**Grigori Yakovlevich Perelman**'s parents are Yakov Perelman, an electrical engineer, and Lubov Lvovna, who was a teacher of mathematics at a technical college. They were Jewish, which would present their son with some problems in a country where it was feared that those of Jewish descent had divided loyalty. Grigori Yakovlevich, their first child, is often known by the name Grisha. As a young child Grisha was taught to play the violin both by his mother and by a private tutor. His father also had a major influence in developing his son's problem solving skills. Speaking about his father, Perelman said (see [11]):-

He gave me logical and other maths problems to think about. He got a lot of books for me to read. He taught me how to play chess. He was proud of me.

His mother also helped develop his mathematical skills and, by the time he was ten, he had taken part in district mathematics competitions and shown a marked talent. Lubov sought advice about how best to develop Grisha's mathematical talents and was advised to send him to a mathematics club run by a nineteen year old coach named Sergei Rukshin. The club met twice a week at the Palace of Pioneers at the end of the school day and Rukshin, an undergraduate student at Leningrad University, had some novel ways of getting the best out of the boys who came to the club.

Rukshin quickly saw Perelman's potential even though at first there was little to distinguish him from other bright children in the group. There developed a bond, an understanding, between the two with Perelman becoming Rukshin's favourite pupil. In the summer of 1980 Rukshin tutored Perelman in English so that he could enter Leningrad's Special Mathematics and Physics School Number 239 in September of that year. To allow Perelman to get this intense tuition, learning the English covered in four years of schooling in a few weeks, the Perelman family had to remain in Leningrad over the summer rather than going to the country which would have been the norm. Lessons were conducted walking round the parks of Leningrad and successfully achieved their aim.

The class that Perelman entered in School 239 was unusual in that the group of highly talented mathematicians tutored by Rukshin were put into the same class. At the school Valery Ryzhik became both their class teacher and their mathematics teacher. Ryzhik was an extraordinarily talented mathematics teacher but the class containing Rukshin's collection of mathematical geniuses proved almost an impossible challenge for him. As well as mathematics, Ryzhik ran a chess club on one evening a week which Perelman attended, showing considerable talents at the game. When he was fifteen, Perelman attended the summer camp run by Rukshin. This was the first time that he had spent a night away from his mother but the bond between Rukshin and Perelman helped the potentially difficult situation. Rukshin not only trained his club boys to be the best solvers of mathematics problems but also tried to broaden their interests. Perelman was already interested in the violin and classical music but Perelman was able to broaden his musical interests. Although he would attend camps with Rukshin, Perelman never took part in the trips arranged by Ryzhik.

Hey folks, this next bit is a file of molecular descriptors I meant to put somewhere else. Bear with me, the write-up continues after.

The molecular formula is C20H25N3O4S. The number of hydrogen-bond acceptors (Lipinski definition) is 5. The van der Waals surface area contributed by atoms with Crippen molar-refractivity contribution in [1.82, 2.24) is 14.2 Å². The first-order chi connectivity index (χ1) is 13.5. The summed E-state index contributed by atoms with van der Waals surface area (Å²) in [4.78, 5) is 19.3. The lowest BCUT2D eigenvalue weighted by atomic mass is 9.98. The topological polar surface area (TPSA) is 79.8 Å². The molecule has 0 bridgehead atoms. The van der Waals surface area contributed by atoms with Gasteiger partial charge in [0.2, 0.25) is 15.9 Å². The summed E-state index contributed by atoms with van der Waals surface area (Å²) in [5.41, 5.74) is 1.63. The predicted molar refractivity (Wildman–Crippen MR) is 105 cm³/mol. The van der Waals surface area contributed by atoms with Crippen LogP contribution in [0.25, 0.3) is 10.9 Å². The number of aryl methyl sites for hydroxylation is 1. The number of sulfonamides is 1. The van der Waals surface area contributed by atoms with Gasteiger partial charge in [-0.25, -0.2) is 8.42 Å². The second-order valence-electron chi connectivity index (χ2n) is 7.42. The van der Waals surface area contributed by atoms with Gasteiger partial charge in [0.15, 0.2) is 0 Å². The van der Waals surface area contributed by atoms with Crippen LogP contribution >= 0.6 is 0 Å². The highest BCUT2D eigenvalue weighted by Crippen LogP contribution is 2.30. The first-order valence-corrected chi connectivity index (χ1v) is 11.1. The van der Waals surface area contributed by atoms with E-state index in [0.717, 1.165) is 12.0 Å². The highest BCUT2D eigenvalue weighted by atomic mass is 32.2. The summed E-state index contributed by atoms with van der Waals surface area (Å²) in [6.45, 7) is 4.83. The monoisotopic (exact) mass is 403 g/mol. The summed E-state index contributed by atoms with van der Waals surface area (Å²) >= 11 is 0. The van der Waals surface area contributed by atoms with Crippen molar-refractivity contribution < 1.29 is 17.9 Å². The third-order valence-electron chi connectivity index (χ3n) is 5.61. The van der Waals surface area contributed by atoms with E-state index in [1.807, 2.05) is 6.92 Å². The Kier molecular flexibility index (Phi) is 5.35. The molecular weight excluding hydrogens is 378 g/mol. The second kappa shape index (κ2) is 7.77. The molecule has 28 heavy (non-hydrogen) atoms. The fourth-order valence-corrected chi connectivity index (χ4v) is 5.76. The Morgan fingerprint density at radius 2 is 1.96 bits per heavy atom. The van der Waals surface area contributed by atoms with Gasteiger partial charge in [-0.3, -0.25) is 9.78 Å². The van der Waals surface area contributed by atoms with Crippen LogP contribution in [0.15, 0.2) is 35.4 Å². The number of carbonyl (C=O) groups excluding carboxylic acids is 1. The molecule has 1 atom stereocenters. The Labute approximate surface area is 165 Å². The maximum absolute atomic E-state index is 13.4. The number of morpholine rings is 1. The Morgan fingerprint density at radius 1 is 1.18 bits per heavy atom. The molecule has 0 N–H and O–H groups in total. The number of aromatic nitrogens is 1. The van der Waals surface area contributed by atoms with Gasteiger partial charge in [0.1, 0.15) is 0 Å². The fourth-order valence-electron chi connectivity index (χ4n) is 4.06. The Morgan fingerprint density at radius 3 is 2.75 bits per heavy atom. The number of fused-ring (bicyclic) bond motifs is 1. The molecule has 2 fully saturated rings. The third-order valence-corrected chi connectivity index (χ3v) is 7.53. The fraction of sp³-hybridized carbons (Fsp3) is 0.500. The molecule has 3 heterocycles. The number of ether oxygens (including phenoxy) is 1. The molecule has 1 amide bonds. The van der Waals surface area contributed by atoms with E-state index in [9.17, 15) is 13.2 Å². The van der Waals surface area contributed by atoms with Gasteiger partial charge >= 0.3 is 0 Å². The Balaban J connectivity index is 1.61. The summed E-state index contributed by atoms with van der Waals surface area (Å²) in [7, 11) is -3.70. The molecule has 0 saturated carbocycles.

In January 1982 Perelman was chosen as a potential member of the 1982 Soviet Mathematical Olympiad team. He attended a selection session in Chernogolovka, about 80 km north of Moscow, where in addition to the mathematical training they were subjected to stiff physical exercises in the gym. Perelman excelled and the next step was a two-day session in Odessa in April when they were given harder problems than those expected at the Olympiad competition. Perelman achieved full marks as he did at the International Mathematical Olympiad competition in Budapest in July. He received a gold medal and a special prize for achieving a perfect score. Being a member of the Soviet team gave Perelman automatic entry to university.

Perelman entered Leningrad State University in autumn 1982. There he was particularly influenced by Viktor Zalgaller and Aleksandr Danilovic Aleksandrov. During his undergraduate years he assisted Rukshin as a mathematics tutor, going to summer camps, but his incredibly high standards gave even outstanding students an almost impossible time. Eventually Rukshin had to stop Perelman assisting at the summer camps. His university work, however, was exceptional and he graduated in 1987. He had already published a number of papers: *Realization of abstract k-skeletons as k-skeletons of intersections of convex polyhedra in ***R**^{2k-1} (Russian) (1985); (with I V Polikanova) *A remark on Helly's theorem* (Russian) (1986); a supplement to A D Aleksandrov's, *On the foundations of geometry* (Russian) (1987) in which Perelman discussed the equivalence of a Pasch-style axiom of Aleksandrov and some of its consequences; and *On the k-radii of a convex body* (Russian) (1987).

One might imagine that his achievements would mean that he would be welcomed as a graduate student at the Leningrad branch of the Steklov Mathematics Institute with open arms. However, under Ivan Vinogradov's leadership the Steklov Mathematics Institute had accepted no Jews and, although it now had a new director, the old policies persisted. Aleksandr Danilovic Aleksandrov wrote to the director requesting that Perelman be allowed to undertake graduate work under his supervision at the Leningrad branch of the Steklov Mathematics Institute. The request, highly unusual coming from someone of Aleksandrov's high standing, was granted but, although Aleksandrov would be his official advisor, in practice it was Yuri Burago who took on the role. Perelman defended his thesis *Saddle Surfaces in Euclidean Spaces* in 1990. He had already published one of the main results of the thesis in *An example of a complete saddle surface in ***R**^{4}* with Gaussian curvature bounded away from zero* (Russian) (1989).